One afternoon we were able to go see an old Japanese Lighthouse. After WW I, the Japanese were in control of the Chuuk islands. The islands were closed to outside visitors during that time. On the southern end of Weno, our island, they built a lighthouse. During WW II the Americans did not invade, but instead, they bombed several islands in the lagoon. This was called Operation Hailstone. The Japanese had runways on several of the islands here and all of them were bombed. Much of the Japanese fleet had been moved out just days before the attack. However, nearly 200 Japanese ships and planes are sunk in the lagoon. As a result, the major tourism visitors here are the divers who come to see the wrecks.

The Sapuk Lighthouse is about the only Japanese “tourist site” to visit that is not under water.

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Elder Eliason is taking pictures of Sister Hardy and Sister Eliason plus our two “guides”. A closer view of the lighthouse and Sister Hardy. The jungle is trying to take over as the steps show.

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The path through the jungle is almost overgrown, but it is really beautiful.

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In places, it is dark because of all the growth. This spot was beautiful because of the light coming through. Our little guide pointed out a small hand dug cave that was right next to the path and almost totally hidden by the jungle. We assume it was a place they might use to defend the trail.

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The views from the top were amazing. The right photo shows an island named Tonoas. It was actually the main island during the Japanese occupation. The far left tip of the island is where we land when we go to visit the Tonoas seminary once each month.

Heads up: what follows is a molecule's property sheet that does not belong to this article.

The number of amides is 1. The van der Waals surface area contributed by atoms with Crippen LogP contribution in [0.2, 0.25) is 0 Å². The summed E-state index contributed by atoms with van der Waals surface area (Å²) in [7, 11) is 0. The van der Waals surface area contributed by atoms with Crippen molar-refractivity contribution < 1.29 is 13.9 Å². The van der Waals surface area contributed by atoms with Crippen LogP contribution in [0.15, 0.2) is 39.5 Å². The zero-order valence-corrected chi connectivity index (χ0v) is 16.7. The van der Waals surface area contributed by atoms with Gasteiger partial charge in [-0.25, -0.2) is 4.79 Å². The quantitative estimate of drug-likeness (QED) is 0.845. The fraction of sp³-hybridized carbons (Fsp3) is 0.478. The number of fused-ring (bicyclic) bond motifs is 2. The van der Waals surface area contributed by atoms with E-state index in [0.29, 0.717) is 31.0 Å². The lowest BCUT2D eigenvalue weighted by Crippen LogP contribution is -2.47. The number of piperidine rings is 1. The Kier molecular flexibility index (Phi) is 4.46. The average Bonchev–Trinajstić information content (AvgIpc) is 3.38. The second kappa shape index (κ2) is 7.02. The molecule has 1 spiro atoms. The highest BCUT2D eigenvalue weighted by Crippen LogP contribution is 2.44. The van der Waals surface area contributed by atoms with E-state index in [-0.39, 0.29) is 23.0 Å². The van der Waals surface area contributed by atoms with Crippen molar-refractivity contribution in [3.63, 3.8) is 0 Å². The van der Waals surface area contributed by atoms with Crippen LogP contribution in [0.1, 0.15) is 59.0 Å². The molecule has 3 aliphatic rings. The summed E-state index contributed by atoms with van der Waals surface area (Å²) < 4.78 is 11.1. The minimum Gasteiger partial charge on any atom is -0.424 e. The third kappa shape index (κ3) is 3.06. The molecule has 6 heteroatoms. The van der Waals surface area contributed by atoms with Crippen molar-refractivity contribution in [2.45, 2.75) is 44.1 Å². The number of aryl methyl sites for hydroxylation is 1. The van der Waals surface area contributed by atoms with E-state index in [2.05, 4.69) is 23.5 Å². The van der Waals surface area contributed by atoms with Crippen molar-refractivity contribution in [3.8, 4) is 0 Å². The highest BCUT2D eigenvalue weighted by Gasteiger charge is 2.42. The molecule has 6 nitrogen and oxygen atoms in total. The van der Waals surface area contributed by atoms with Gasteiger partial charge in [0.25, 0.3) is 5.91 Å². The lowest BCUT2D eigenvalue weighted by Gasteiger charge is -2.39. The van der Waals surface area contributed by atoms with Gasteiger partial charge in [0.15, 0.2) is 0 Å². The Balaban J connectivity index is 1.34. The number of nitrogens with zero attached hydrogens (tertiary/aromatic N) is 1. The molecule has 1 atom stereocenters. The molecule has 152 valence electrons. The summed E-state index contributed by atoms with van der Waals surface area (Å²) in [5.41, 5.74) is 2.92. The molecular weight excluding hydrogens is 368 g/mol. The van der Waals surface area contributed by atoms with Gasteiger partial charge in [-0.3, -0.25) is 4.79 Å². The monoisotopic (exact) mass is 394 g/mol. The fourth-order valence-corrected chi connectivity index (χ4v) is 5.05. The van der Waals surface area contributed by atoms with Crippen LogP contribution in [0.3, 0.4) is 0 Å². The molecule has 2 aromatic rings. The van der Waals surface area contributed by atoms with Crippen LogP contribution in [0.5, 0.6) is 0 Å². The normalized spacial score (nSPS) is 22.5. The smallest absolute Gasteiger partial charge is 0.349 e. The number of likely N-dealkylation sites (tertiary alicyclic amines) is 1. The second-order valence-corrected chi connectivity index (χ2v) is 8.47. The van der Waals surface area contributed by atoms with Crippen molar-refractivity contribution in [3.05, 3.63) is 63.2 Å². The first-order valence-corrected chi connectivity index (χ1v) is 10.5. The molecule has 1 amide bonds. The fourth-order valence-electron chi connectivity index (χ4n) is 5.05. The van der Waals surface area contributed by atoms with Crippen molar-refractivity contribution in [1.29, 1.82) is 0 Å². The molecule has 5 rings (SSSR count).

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The far left tip of our island is near a village called Wichap, where we also go to visit a seminary class. It is probably only about 4 miles away, but there is no road. We would have to go all the way back around the island to drive there. That would be about a 13 mile drive and would take nearly an hour and a half.

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On the way back, we stopped at a place that used to be some kind of resort. There are old swimming pools, a few cabin-like buildings, a large main building, and pools with fish and turtles. The gates are usually open, but no one seems to be running the place.

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You can see some of the local fish and turtles in these photos.

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This is a better shot of the turtle. The last picture was taken on top of the “main building”.



  1. I am loving your blog!! Not only do you get to serve the Lord but look at the paradise you are in and the history that you are learning! It looks like it is very humid though from the picture of Rick at the top of the lighthouse 😉 and I guess that’s a no brainer since you’re on a tropical island. Our mission ends in August but I think we are going to submit to stay on. Nothing better than serving. God bless you as you serve.

  2. I woke up thinking about you this morning and so I thought I would check out your blog. It looks like you are having a great time and doing so much good. Robert and I so look forward to being in your shoes. Enjoy each moment.

    • Thank you so much for your thoughts. We are so glad to be here. Even during and after the typhoon, it is wonderful to be here and to be a part of the Lord’s kingdom. The humanitarian guy for the church region was on the first flight in after the typhoon. He left yesterday after more than two weeks of work. It has been a testimony builder to watch the humanitarian service facet of the church in action. We have moved tons of rice and water. We have opened roads and cleared homes and yards of fallen trees. While others have now started to mobilize food and water, we are delivering tools and teaching about planting crops to replace some of the crops that have been lost.

  3. We love you, we miss you, we are glad you made it through the storm untarnished! We had a nice sacrament meeting all about missionaries and thought of you all day. May God continue to bless you! The Toone Family back in the ole 7th ward.

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